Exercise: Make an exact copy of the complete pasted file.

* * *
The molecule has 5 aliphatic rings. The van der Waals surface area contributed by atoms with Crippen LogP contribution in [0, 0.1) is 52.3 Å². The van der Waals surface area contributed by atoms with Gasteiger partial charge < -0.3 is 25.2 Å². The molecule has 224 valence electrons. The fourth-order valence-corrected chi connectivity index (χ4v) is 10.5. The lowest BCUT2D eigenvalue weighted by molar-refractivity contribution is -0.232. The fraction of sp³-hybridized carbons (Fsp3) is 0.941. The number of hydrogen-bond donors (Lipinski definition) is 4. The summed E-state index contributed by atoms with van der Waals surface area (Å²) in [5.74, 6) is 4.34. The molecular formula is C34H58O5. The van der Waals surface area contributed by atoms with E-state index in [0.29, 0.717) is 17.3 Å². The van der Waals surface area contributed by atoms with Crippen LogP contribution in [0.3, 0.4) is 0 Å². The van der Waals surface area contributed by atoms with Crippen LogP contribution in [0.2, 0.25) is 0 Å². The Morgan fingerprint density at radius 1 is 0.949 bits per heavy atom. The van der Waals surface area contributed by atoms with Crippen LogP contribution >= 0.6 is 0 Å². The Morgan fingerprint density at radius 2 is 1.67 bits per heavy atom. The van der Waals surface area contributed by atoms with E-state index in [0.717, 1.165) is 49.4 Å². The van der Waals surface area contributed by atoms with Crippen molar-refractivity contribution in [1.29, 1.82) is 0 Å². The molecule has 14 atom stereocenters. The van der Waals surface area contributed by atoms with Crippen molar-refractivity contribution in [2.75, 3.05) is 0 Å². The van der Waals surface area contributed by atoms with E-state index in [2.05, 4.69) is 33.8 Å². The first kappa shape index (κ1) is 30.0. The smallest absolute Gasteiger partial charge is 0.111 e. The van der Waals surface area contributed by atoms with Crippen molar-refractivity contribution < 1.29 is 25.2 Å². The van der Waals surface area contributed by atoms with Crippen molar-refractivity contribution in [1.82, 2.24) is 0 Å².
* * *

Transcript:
The molecule has 5 aliphatic rings. The van der Waals surface area contributed by atoms with Crippen LogP contribution in [0, 0.1) is 52.3 Å². The van der Waals surface area contributed by atoms with Gasteiger partial charge < -0.3 is 25.2 Å². The molecule has 224 valence electrons. The fourth-order valence-corrected chi connectivity index (χ4v) is 10.5. The lowest BCUT2D eigenvalue weighted by molar-refractivity contribution is -0.232. The fraction of sp³-hybridized carbons (Fsp3) is 0.941. The number of hydrogen-bond donors (Lipinski definition) is 4. The summed E-state index contributed by atoms with van der Waals surface area (Å²) in [5.74, 6) is 4.34. The molecular formula is C34H58O5. The van der Waals surface area contributed by atoms with E-state index in [0.29, 0.717) is 17.3 Å². The van der Waals surface area contributed by atoms with Crippen LogP contribution in [0.3, 0.4) is 0 Å². The van der Waals surface area contributed by atoms with Crippen LogP contribution in [0.2, 0.25) is 0 Å². The Morgan fingerprint density at radius 1 is 0.949 bits per heavy atom. The van der Waals surface area contributed by atoms with Crippen LogP contribution >= 0.6 is 0 Å². The Morgan fingerprint density at radius 2 is 1.67 bits per heavy atom. The van der Waals surface area contributed by atoms with E-state index in [0.717, 1.165) is 49.4 Å². The van der Waals surface area contributed by atoms with Crippen molar-refractivity contribution in [1.29, 1.82) is 0 Å². The molecule has 14 atom stereocenters. The van der Waals surface area contributed by atoms with Crippen molar-refractivity contribution in [2.75, 3.05) is 0 Å². The van der Waals surface area contributed by atoms with E-state index in [2.05, 4.69) is 33.8 Å². The first kappa shape index (κ1) is 30.0. The smallest absolute Gasteiger partial charge is 0.111 e. The van der Waals surface area contributed by atoms with Crippen molar-refractivity contribution < 1.29 is 25.2 Å². The van der Waals surface area contributed by atoms with Crippen molar-refractivity contribution in [1.82, 2.24) is 0 Å².